Congress “is an institution that does not inherently bring out a great deal of courage.” The American Israel Public Affairs Committee comes knocking with a pro-Israel letter, Hagel continued, and “then you’ll get eighty or ninety senators on it. I don’t think I’ve ever signed one of the letters”—because, he added, they were “stupid.” Hagel also said, “The Jewish lobby intimidates a lot of people up here,” but “I’m a United States senator. I’m not an Israeli senator.”
But what’s especially appalling is that liberal pro-Israel senators like Carl Levin and Chuck Schumer (both of whom know their bread is buttered by Aipac) have either refused to offer Hagel support or offered only tepid encouragement. This is how the Lobby works. It gives pause to even those who should naturally back you. Theirs are not exactly Profiles in Courage. More like sticking your finger in the wind to see which way the wind’s blowing. If it’s that hamsin wind blowing from the hills of Judea, you know to duck and cover.
J Street has supported Hagel, but that’s no surprise for the group I call Jews for Obama. If Obama said the sun rose in the west, Jeremy Ben Ami would have an op-ed in Haaretz the next day dutifully affirming the fact.
I’m delighted to say that Tom Friedman, whose columns I’ve praised perhaps once or twice in the entire history of this blog, wrote a sterling piece defending Hagel.
It’s especially ironic to watch opportunists like Bill Kristol become gay rights advocates when it suits them. Because Hagel made an anti-gay statement 15 years ago (1998), the neocon, who has no previous history of being a friend of gays, all of sudden becomes holier than Stonewall. There is no doubt that Hagel’s comment in which he used the phrase “aggressively gay,” was objectionable. But that was a different era. Does anyone seriously want to tell me that we can’t find 20 then-U.S. senators who made similar comments about gays in that era?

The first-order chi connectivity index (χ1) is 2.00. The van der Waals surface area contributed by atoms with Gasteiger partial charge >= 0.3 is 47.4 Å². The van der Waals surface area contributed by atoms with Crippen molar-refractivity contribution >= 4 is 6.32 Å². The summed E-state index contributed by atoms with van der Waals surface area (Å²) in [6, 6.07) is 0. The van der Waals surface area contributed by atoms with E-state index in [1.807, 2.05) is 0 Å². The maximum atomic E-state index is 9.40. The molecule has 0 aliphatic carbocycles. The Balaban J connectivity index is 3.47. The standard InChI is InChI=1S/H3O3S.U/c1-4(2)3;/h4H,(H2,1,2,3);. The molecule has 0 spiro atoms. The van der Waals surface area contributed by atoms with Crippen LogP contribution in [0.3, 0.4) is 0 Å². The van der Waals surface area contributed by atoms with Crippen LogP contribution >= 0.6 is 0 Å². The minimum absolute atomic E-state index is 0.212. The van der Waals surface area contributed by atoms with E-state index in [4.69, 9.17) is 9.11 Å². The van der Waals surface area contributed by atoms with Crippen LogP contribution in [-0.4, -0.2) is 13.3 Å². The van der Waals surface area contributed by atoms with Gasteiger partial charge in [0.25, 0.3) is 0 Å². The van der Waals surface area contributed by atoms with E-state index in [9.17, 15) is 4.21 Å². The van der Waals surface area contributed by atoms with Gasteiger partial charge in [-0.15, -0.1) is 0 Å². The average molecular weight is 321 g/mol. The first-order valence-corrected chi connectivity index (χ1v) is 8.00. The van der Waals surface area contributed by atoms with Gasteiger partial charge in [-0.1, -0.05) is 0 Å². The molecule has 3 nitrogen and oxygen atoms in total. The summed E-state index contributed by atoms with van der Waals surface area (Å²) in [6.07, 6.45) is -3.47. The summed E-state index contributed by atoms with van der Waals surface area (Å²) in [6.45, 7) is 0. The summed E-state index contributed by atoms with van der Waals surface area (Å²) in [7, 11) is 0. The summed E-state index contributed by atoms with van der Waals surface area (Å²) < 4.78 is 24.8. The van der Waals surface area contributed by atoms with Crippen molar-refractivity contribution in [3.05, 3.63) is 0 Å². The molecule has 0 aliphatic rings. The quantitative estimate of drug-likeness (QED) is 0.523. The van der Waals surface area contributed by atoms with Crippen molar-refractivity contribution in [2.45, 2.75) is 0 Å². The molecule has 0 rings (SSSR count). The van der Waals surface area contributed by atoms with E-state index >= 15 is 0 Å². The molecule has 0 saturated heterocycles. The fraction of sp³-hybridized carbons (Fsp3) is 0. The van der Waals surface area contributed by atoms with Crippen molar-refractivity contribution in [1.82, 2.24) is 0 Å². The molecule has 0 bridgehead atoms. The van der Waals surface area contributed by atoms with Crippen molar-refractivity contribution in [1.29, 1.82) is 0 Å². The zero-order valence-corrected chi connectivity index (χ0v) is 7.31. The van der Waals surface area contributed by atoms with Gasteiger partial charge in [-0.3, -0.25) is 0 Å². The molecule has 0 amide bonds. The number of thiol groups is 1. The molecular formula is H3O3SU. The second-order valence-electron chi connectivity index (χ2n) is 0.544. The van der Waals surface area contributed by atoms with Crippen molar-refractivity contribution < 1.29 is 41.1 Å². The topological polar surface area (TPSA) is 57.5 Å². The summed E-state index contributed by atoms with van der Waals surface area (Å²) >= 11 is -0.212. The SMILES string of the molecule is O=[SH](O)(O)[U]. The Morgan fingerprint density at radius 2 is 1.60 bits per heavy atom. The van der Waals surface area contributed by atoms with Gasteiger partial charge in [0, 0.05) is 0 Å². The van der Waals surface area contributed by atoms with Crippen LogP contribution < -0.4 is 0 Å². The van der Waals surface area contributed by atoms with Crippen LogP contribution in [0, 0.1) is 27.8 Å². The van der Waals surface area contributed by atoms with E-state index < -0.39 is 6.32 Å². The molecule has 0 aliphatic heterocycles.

Someone has to tell me how a homophobic comment made in 1998 disqualifies someone from being secretary of defense today. Are they arguing that he’ll backtrack on gays in the military? No, of course not. Hagel, a military man himself, knows that he’s in a chain of command in which the president is the commander-in-chief. Being a cabinet member is not the same as being a senator. Hagel knows this.
There is much that is dysfunctional about American government. Just watch the moronic debate over the “fiscal cliff,” or abortion, or gay marriage. But foremost in toxicity in Congress is the stranglehold the Lobby holds over U.S. policy toward Israel and the frontline states (Egypt, Lebanon, Syria, Jordan). I’m not saying this out of animosity toward Israel and its interests. Precisely the opposite. The Lobby doesn’t act in Israel’s interest. It acts in the interest of the Lobby. Hell, half the time positions advocated by the Lobby are far to the right of Israel’s official policy. The Lobby wants power for power’s sake. Power is its primary means of self-preservation.